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Iraq. Increasing Tensions Between Kurdistan Authorities and Baghdad Federal Government

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Baghdad/Erbil/Brussels - Iraqi leaders and the U.S. must manage increasing tensions between the Baghdad federal government and Kurdish authorities or face deadly violence following the U.S. troop withdrawal.

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Iraq and the Kurds: Trouble Along the Trigger Line, the latest report from the International Crisis Group, warns that a new and potentially destructive ethnic conflict has arisen between the Iraqi federal and Kurdistan’s regional government. In particular, tensions have been building steadily along a new, undemarcated “trigger line”, a curve stretching from the Syrian to the Iranian border, where at multiple places the Iraqi army and Kurdish fighters known as peshmergas are arrayed in opposing formations. Both sides have been manoeuvring to gain political, military and territorial advantage before the U.S. withdrawal.

“To prevent an outbreak of deadly ethnic conflict after it pulls out its forces, Washington should craft an exit strategy that encourages Iraqis to reach a series of bargains on power, resources and territory”, says Joost Hiltermann, Deputy Director of Crisis Group’s Middle East and North Africa Program. “The Obama administration should make sure that the peace it leaves behind is sustainable, lest Bush’s war of choice turn into its own war of necessity”.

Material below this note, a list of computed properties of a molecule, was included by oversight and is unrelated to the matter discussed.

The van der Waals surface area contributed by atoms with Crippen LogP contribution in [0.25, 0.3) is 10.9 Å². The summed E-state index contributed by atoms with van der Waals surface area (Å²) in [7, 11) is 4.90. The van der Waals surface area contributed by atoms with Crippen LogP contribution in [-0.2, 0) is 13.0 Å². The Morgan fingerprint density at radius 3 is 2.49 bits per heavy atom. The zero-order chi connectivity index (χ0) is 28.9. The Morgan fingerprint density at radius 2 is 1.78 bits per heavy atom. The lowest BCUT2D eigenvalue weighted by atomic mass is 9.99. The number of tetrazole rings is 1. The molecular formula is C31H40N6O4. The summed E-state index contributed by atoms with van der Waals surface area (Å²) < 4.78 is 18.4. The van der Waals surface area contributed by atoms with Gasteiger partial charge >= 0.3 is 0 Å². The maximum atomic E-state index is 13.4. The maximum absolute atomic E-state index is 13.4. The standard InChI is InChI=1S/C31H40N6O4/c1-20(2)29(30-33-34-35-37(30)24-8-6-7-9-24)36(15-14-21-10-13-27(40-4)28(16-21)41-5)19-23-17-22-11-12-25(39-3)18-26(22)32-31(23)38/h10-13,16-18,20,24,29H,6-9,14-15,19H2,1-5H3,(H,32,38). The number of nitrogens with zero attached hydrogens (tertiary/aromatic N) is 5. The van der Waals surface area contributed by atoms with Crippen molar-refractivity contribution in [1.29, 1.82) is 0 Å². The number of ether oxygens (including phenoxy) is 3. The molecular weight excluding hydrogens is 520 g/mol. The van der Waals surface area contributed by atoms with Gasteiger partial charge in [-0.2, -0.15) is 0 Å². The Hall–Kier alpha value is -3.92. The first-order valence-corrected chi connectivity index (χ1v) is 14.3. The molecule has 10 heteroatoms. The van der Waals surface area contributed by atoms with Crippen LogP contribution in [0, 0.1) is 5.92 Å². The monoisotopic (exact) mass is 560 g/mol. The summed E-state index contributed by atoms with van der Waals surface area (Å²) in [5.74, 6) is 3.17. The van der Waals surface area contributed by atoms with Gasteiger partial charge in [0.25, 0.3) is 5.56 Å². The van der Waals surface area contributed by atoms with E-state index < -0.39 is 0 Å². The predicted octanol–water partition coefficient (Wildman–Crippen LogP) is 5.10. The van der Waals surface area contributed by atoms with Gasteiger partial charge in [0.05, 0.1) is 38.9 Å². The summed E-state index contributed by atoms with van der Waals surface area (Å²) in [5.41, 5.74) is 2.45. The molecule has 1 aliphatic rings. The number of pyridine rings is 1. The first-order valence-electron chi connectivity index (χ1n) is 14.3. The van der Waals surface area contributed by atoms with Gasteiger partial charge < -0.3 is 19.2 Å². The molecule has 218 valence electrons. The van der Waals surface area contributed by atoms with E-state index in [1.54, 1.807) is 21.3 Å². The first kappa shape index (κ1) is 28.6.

The conflict is centred on disputed territories, especially Kirkuk, which hosts a mix of populations, as well as untold reserves of oil and gas. Amid increased tensions and without the U.S. presence, some Iraqis, including Kurdish leaders, could seek outside protection, thus potentially regionalising the conflict.

The U.S. must draw down its forces responsibly, leaving in place a clear arrangement agreed by the federal Iraqi and Kurdistan regional governments. The United Nations Assistance Mission for Iraq (UNAMI) should facilitate negotiations between the two parties with muscular U.S. backing.

The ultimate deal, as Crisis Group has consistently argued, should comprise a federal hydrocarbons law, a settlement over Kirkuk and other disputed territories and agreement over the division of powers that jointly would pave the way for consensus on amending the constitution. In the interim, the U.S. and UN should help Baghdad and Erbil to improve their mutual communications and security cooperation in disputed territories and persuade them to refrain from unilateral steps along the trigger line.

“President Obama’s late June decision to appoint Vice President Joseph Biden as his informal special envoy for Iraq and the latter’s subsequent visit to Baghdad point in the right direction”, says Robert Malley, Director of Crisis Group’s Middle East and North Africa Program. “The challenge now for Washington is to display determination, persistence and follow-through”.

Source: International Crisis Group, July 8, 2009

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